The deposition rates are a function of different parameters, depending on the deposition methods considered. In the case of CVD methods, it is the temperature and the gas pressure which, in particular, determine the deposition rate. In the case of epitaxy, it is above all the temperature, the gas flow, the deposition gases used and their concentration, and the arrangement of the substrate wafer in the deposition reactor. In the case of electrolytic deposition, the deposition rate is a function, in particular, of the temperature, the electric voltage applied and the resistance of the substrate. In the case of plasma coating, the temperature and the acting electric and magnetic fields play the decisive role.
Other objects and features of the present invention will become apparent from the following detailed description considered in connection with the accompanying drawing which discloses several embodiments of the present invention. It should be understood, however, that the drawing is designed for the purpose of illustration only and not as a definition of the limits of the invention.
In the drawing, wherein similar reference characters denote similar elements throughout the several views:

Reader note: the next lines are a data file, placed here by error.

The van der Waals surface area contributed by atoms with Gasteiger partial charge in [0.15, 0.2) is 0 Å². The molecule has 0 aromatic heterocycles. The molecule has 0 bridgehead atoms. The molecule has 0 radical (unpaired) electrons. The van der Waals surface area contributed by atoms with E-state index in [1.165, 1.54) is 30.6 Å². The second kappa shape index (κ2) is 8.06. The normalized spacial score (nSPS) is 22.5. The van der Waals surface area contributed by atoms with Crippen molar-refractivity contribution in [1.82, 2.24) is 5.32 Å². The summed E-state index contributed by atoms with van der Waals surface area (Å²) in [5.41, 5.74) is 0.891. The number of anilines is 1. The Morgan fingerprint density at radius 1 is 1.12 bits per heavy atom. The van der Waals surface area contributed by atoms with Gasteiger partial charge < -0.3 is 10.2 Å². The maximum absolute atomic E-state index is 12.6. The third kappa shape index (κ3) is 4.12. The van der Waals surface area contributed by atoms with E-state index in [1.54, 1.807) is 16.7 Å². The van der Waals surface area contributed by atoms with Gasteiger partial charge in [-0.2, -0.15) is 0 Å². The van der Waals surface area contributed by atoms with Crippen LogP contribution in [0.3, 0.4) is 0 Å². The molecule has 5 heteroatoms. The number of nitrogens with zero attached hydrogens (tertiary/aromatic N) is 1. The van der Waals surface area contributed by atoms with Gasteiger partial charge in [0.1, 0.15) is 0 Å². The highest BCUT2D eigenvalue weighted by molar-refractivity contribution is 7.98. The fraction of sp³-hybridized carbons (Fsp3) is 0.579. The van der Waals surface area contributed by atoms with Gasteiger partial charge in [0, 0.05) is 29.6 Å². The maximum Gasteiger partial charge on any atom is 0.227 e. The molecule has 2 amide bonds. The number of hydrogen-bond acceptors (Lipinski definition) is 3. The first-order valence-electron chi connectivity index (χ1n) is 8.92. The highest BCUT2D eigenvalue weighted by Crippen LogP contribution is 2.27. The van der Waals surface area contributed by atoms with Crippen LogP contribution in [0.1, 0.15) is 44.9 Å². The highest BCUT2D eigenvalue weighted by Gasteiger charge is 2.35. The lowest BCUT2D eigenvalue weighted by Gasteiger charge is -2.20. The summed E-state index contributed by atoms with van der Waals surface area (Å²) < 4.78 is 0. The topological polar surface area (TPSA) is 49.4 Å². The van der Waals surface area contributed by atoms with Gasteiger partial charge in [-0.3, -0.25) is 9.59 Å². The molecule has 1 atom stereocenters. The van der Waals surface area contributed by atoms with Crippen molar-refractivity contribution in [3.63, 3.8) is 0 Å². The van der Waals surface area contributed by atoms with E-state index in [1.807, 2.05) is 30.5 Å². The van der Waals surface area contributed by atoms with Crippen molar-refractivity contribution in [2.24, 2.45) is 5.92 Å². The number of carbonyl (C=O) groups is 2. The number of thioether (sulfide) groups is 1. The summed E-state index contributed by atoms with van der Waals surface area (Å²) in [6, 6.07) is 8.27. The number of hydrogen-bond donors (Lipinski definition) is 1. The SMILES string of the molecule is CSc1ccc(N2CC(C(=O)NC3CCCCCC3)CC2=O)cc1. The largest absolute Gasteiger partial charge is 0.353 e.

FIG. 1 shows a cross sectional view of an epitaxy reactor with a substrate wafer which lies on a susceptor;
FIG. 2 shows a plan view of a susceptor with features of an embodiment of the invention;
FIG. 3 is a cross sectional view of FIG. 2;
FIG. 4 shows a plan view of an epitaxial layer, deposited on a substrate wafer, with structures which are obtained in the case of the use of a susceptor in accordance with FIG. 2;
FIG. 5 is a cross sectional view of FIG. 4;
FIG. 6 shows a plan view of the projection of a deposited structure measured with a nanotopography measuring system; and
- DETAILED DESCRIPTION OF PREFERRED EMBODIMENTS
FIG. 7 shows the cross sections of structures produced according to the invention which are illustrated graphically.